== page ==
Life, Lessons, and Learning in Lviv, Ukraine

By: Karin Scott, AfG Program Director

Hi there! I’m so honored to be representing Allowance for Good (AfG) in Lviv, Ukraine over the next two weeks. This partnership between the Society Initiatives Institute (SII) and AfG came about through the Professional Fellows Program at the American Council for International Education. Taras, Founder of SII, came to Chicago in May to work with AfG through this program. You can read more about his experience at AfG here

As part of this program, AfG had the opportunity to participate in a mutual exchange trip to Lviv. Our program includes presenting to youth, leading conversation with members of the civic space, and working alongside the SII team. I’m excited to share my experience with you all!

Lviv Theatre of Opera and Ballet

Upon arrival in Lviv, I was greeted by members of the SII team, Taras and Viktor. As well as a Peace Corps volunteer working at SII, Kendra. They as well as another SII member, Vitaliy, gave me a walking tour of the Lviv city centre. The area includes monuments representing the rich history of Lviv, many grand cathedrals dating back to the 14th century, cafes touting the local coffee-centered culture, ornate government offices, and cobblestone streets that are a trap for uncoordinated tourists (like myself).

Part of the group at Oriyana

My first full day in Lviv began in the Sykhiv district, the home district of Taras and where SII runs many of it’s projects. We began at Oriyana, the school where Taras attended elementary and secondary school. Thehalls were filled with children between the ages of 7 and 17 years old. Secondary school students filled the auditorium totaling around eighty. Taras kicked off our presentation by having the students introduce themselves in English. Then I gave a presentation about American culture and Chicago, which included pictures of everything from July 4th fireworks to Chicago hot dogs to American football. I was able to give my presentation in English without translation because Ukrainian students learn English starting when they are seven years old. 

After the presentation at the school, Taras led me in a tour of Sykhiv. Surrounded by Soviet-style apartment buildings, Taras explained that Sykhiv was built as a place for working people to live, similar to suburbs in the United States, where people commute into the city. Today, Sykhiv is often referred to as a “sleeping district” where people just sleep because they work in other districts. Thus, there are not many things to do or places to see in the district. SII wants to create a positive civic identity for Sykhiv, rather than the passive “sleeping district” identity that it is known for currently.

Sykhiv recently revitalized their large public park as way to create a space for Sykhiv residents to enjoy and to bring other residents of Lviv to Sykhiv. The park includes a main path as well as open spaces to host community events. SII recently held a festival, Sykhiv Fest To Go, in this area that was very well attended by Sykhiv residents. More activities and festivals have been planned for this space in the spring when outdoor activities can resume. On the edge of this park is a large cathedral deemed Pope John Paul II because of his visit to the cathedral in 2003, a very important moment for the Sykhiv community.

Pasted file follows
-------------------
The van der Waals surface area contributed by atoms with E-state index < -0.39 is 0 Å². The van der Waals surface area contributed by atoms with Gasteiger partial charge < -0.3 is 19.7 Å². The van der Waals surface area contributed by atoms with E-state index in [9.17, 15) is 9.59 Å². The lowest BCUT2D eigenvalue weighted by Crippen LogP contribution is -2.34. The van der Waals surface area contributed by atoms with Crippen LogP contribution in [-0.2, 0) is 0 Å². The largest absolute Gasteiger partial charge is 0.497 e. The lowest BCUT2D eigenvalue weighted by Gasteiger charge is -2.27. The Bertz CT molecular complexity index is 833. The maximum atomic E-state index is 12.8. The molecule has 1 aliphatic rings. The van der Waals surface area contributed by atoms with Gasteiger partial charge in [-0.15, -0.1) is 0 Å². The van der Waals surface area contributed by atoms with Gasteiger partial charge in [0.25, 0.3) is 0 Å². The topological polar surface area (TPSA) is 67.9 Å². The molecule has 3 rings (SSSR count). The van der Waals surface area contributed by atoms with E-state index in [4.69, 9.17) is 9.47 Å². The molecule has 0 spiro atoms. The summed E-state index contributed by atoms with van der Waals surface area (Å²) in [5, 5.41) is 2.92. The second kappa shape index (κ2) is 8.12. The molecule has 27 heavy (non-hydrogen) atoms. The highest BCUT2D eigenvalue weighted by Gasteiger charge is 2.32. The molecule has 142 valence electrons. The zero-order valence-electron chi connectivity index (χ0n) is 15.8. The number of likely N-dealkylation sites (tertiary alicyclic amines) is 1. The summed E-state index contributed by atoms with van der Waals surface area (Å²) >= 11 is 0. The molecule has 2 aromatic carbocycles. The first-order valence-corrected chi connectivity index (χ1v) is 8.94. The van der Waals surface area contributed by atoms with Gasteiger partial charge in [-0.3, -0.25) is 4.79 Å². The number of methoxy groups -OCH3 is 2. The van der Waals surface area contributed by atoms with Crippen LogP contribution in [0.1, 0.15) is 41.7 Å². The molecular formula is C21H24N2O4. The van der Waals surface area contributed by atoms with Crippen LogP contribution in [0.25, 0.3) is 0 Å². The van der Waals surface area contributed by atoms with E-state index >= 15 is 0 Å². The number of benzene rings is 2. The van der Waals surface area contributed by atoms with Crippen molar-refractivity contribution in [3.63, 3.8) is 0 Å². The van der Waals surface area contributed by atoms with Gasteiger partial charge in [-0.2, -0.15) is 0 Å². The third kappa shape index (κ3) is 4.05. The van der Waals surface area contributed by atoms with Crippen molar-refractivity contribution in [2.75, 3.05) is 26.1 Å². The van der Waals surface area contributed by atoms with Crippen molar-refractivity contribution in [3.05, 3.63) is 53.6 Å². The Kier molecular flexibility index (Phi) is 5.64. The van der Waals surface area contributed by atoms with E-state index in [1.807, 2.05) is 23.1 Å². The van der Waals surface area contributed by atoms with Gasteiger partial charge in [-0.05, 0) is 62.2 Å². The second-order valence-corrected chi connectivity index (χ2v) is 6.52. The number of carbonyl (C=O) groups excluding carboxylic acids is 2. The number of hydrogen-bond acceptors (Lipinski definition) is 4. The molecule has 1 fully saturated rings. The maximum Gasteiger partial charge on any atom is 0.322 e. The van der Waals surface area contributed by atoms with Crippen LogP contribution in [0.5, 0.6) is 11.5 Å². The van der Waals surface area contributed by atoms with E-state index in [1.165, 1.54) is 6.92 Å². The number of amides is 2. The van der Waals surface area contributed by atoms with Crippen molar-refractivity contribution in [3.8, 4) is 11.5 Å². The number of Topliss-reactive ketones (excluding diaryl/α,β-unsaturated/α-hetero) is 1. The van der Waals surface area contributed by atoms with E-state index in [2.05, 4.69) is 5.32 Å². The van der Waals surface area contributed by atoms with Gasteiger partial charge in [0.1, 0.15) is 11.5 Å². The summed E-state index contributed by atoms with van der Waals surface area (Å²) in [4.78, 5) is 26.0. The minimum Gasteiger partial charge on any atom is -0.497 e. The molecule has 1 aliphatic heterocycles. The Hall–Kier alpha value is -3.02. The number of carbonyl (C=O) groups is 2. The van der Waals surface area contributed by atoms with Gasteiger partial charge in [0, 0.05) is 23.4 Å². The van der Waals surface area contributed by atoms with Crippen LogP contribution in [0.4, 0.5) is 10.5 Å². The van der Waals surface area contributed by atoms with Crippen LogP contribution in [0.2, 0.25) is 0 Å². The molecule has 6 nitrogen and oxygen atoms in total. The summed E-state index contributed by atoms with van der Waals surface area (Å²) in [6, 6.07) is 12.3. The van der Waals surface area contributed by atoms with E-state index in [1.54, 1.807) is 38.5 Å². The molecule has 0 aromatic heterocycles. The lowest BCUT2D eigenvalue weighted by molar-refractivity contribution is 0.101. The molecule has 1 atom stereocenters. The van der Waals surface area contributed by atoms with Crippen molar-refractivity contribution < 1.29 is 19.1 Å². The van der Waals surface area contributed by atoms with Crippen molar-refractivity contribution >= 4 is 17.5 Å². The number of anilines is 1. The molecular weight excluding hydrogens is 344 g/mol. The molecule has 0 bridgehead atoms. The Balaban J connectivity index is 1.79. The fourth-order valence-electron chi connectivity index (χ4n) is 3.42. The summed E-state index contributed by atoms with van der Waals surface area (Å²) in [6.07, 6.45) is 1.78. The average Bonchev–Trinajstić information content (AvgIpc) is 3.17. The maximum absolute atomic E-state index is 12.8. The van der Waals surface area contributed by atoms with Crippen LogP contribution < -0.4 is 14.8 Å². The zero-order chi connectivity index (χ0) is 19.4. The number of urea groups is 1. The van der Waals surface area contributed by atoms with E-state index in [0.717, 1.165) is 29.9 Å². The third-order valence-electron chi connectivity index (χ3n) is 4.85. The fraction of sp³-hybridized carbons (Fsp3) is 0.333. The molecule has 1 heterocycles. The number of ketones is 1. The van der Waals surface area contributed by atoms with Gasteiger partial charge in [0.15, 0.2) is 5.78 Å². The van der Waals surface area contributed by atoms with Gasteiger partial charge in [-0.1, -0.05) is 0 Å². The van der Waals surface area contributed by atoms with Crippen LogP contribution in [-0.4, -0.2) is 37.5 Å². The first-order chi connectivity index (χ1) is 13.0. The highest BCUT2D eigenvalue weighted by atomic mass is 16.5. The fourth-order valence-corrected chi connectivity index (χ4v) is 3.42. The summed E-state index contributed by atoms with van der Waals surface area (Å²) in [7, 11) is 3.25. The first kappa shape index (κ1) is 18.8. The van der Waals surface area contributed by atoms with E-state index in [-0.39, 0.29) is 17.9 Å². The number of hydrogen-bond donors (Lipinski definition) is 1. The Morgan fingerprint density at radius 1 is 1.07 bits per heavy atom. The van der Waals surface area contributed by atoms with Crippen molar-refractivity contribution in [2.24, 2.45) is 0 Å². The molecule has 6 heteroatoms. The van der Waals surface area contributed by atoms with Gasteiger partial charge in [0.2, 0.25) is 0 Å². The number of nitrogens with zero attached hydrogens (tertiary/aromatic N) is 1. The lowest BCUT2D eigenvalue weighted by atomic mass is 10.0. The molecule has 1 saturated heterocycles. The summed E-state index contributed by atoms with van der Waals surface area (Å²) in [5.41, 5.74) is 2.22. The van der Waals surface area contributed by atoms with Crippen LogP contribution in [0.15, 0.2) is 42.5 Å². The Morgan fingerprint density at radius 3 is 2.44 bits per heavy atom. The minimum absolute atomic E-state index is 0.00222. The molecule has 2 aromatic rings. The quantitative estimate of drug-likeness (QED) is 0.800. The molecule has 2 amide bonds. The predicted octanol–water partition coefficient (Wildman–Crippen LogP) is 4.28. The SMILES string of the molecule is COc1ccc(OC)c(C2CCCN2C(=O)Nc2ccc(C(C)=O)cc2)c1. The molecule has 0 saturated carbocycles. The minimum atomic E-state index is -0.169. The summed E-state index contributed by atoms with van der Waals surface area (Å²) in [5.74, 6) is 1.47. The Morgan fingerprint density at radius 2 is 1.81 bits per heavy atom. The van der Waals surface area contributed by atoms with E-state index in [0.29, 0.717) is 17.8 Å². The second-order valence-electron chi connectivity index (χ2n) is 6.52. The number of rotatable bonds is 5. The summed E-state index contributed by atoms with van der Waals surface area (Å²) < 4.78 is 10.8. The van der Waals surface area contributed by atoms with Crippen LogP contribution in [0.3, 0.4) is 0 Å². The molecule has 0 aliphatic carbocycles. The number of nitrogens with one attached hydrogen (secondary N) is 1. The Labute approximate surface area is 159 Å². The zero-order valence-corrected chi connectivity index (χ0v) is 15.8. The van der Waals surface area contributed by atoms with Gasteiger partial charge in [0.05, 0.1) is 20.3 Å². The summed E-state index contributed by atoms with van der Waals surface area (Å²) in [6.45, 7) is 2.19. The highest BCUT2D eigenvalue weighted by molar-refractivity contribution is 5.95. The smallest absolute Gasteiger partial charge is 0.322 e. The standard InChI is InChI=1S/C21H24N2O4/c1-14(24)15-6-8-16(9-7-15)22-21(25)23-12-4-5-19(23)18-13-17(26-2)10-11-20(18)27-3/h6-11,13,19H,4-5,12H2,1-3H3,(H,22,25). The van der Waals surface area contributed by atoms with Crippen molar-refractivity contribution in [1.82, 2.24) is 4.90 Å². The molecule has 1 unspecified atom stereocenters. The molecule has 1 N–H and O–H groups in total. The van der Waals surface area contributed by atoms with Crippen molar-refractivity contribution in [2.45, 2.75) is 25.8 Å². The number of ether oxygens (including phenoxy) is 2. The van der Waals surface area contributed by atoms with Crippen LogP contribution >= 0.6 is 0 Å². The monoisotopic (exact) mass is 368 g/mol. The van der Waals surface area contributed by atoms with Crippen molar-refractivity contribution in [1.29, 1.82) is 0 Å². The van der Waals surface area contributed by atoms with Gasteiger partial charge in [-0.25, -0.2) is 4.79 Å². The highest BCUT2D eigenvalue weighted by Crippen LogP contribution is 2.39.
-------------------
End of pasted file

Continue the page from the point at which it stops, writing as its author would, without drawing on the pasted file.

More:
Top: Art piece at the Crimean bakery

Bottom: Mural  by SII to represent the community and police working together

After touring the park, we visited the popular Crimean bakery in the area, which was started and operated by Internally Displaced Persons (IDPs) from Crimea. Many of the baked goods are traditional Crimean dishes, which of course we had to taste. One was a pastry filled with sheep meat and onions, which was savory and delicious. Another was a traditional cheesecakes made with marshmallow cream and caramel. The smell of freshly baked bread made me want to stay there all day. On the wall there was an artistic figure of the Crimea region that reads “Crimea is Ukraine.” According to the International Displaced Monitor Centre there are approximately 1.4 million IDPs in Ukraine.

Our final stop was Dzerelo, a rehabilitation center for youth with mental and physical disabilities. The facility was opened in 1993 and is committed to consultation, rehabilitation treatment, education, and counseling of both children with disabilities and their families. SII has partnered with Dzerelo to launch an Inclusive Friendly project. This campaign is to spread awareness about the need for inclusive spaces in Ukraine. Most businesses, restaurants, schools, residences, and other buildings are not accessible for individuals who are differently abled.

At Dzerelo, Taras hosted a conversation about his time as a Professional Fellow in Chicago and the project he launched as a result of this program. The program will occur in three stages, with the goal of creating a strong civic society and positive identity in Sykhiv. Other members of civic society were present, including individuals from Better Sykhiv and Group 100. Taras used the examples of Chicago neighborhoods he visited to explain this concept of civic identity. He explained how Andersonville, Edgewater, Chinatown, and Ukrainian Village utilize their unique identities to make their citizens proud and attract visitors. Taras led the group in a brainstorm about possibilities and weaknesses in Sykhiv. In small groups we brainstormed ways to overcome some of these weaknesses and as a result create a positive Sykhiv identity. I will be continuing this conversation with the SII team by leading a workshop about Asset Based Community Development.